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21/04/2008 | Food crisis

Oxford Analytica Staff

Since 2005, the rise (in real terms) in the price of almost every food item has revived fears of a return to global food insecurity. Some government policy responses to the food crisis have been unhelpful, and will aggravate the problem in the longer term.

 

Food security is a particularly sensitive issue in poorer countries, and demands for it can easily manifest themselves on the streets, causing political instability. Some causes of the present food price rise are likely to continue in the longer term, so the international community will have to find ways of adjusting to a new era of dearer food.

Food security is not a precise concept but is an extremely powerful one. It can be defined as 'access by all people at all times to enough food for an active, healthy life'. On this definition, large parts of the developing world are, and long have been, suffering from food insecurity, as shown by the existence of chronic malnutrition.

Until the late eighteenth century, Western countries were in a similar situation. This led economist Thomas Malthus to argue that population growth pressure would hold down food consumption per person to the level of bare subsistence. Three factors allowed Western countries to escape this Malthusian trap while they industrialised, namely:

· the availability of huge areas of good uncultivated land in the Americas and Antipodes;

· mass emigration of surplus European population to these areas; and

· falling transport costs that made international trade in food profitable.

In the 20th century, episodes of mass hunger have been mainly related to disruptions of war, or follies of authoritarian leaders (for example, China's Mao Zedong, North Korea's Kim Jong Il and Zimbabwe's Robert Mugabe). The main systemic threat to world food security emerged in the 1960s, but was staved off by the intensification of wheat and rice cultivation in Asia -- the 'green revolution'.

Recent price rises. Since 1974, the real price of food has been drifting gradually downwards, and by 2005, had declined by a remarkable 75%. During these three decades the world became accustomed to cheap food, even if it was still too expensive for many of the poor in developing countries. Since 2005, food prices have gone dramatically into reverse, and are now nearly back to the 1974 level. This change has affected virtually all food commodities, and is not being driven by the specifics of one particular market. For example, since 2000:

· prices of wheat, butter and milk have tripled;

· prices of rice, maize and poultry have almost doubled; and

· prices of meat, palm oil and cassava have also risen sharply, but not as much.

Driving factors. A combination of factors caused this sudden price turnaround:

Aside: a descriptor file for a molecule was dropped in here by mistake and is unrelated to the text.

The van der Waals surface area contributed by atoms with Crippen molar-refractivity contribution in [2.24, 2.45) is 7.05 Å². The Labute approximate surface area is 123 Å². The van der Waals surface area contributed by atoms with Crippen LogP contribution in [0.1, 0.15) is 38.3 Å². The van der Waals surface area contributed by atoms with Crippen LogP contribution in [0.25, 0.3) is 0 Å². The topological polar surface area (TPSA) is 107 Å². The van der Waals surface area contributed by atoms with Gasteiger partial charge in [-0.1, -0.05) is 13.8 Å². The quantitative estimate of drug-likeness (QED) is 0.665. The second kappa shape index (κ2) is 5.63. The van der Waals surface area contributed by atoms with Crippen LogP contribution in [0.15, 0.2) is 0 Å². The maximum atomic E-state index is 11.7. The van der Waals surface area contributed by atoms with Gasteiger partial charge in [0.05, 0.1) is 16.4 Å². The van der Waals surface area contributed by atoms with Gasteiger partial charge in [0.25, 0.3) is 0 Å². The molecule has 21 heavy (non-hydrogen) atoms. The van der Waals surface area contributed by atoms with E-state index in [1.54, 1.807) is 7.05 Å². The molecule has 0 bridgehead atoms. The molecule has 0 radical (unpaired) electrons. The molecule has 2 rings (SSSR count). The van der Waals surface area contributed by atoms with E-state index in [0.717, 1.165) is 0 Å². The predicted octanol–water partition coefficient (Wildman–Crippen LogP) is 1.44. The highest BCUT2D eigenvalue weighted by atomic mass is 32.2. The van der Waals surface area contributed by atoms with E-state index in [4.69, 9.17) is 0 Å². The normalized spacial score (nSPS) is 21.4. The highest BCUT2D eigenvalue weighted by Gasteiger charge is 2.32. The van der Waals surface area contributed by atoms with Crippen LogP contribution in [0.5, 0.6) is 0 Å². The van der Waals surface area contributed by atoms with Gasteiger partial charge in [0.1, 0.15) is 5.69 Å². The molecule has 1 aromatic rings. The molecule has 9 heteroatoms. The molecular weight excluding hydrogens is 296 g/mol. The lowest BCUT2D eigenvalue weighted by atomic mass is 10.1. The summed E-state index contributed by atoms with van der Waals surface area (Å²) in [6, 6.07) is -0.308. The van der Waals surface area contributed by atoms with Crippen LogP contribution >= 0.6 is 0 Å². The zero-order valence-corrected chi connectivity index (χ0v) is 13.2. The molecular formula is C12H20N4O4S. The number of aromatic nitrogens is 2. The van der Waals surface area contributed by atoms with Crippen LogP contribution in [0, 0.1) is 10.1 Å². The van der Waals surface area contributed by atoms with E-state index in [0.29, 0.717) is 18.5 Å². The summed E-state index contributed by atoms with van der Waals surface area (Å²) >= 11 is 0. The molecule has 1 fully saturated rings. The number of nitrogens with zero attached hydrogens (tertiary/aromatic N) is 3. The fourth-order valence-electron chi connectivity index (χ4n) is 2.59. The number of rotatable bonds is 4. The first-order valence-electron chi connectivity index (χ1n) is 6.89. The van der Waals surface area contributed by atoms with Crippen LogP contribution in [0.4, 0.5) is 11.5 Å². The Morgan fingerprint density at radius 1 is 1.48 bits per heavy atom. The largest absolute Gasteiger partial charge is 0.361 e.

Oil's upward trend. The oil price has risen faster than food prices since 2005, and is driving them upwards. Modern commercial agriculture is extremely energy-intensive, using chemical fertilisers and tractor power, as is the food distribution industry. Fuel costs of both are soaring. Poor weather conditions. Food prices have been driven by increased volatility of supply, due to changing and increasingly drastic global weather conditions, which have rendered unstable not only tropical commodities -- particularly those exposed to hurricanes, such as oranges -- but also drought-bearing ones, such as the grains that biofuels now demand:

· Earlier this year, world wheat inventories dropped to their lowest level in 30 years, after hot, dry spells in 2007 hurt yields in India, Canada, Argentina and Australia, while a freeze, and excessive rainfall, curbed harvests in the United States.

· Australia, a major food-growing region, has been subject to severe drought since 2002, reducing agricultural production.

· Starting last December, heavy rains and flooding in Southern Africa raised the prospect of serious regional food shortages. Zambia and Mozambique saw significant destruction of crops and flooding of arable land.

Diversion of maize and other crops to biofuel production. The rising oil price encourages biofuel production from maize and other crops. US government subsidies for biofuel production are a further incentive. This reduces the amount available for consumption as food. Speculation. Rising prices have fuelled speculation on future commodity prices, exacerbating current price increases. Institutional investors who aim to maintain long positions in soft markets thus are reinforcing agricultural prices:

· For example, wheat this year became a hot staple for investors and financial analysts. The futures market reinforced the consumption trend: with food inflation expected to continue, wheat appeared the safest bet for investors in the years to come -- prior to its dramatic surge, wheat had shown less volatility than maize and soybeans.

· Some governments have responded negatively to the perceived role of speculation in boosting food prices. For example, Peruvian Premier Jorge del Castillo on March 18 stated that the government "declared war" on food price speculation.

China's new prosperity. As real incomes rise in China, demand increases for luxury dietary items, like meat and dairy products:

· Per capita meat consumption more than doubled in China between 1980 (20 kilograms, kg) and 2005 (50 kg). Increased production of these products has a large multiplier effect on demand for feed grains and water resources (eg 10,000-13.000 litres of water is required to produce one kg of beef, versus 1,000-2,000 litres to produce one kg of wheat).

Oxford Analytica (Reino Unido)

 



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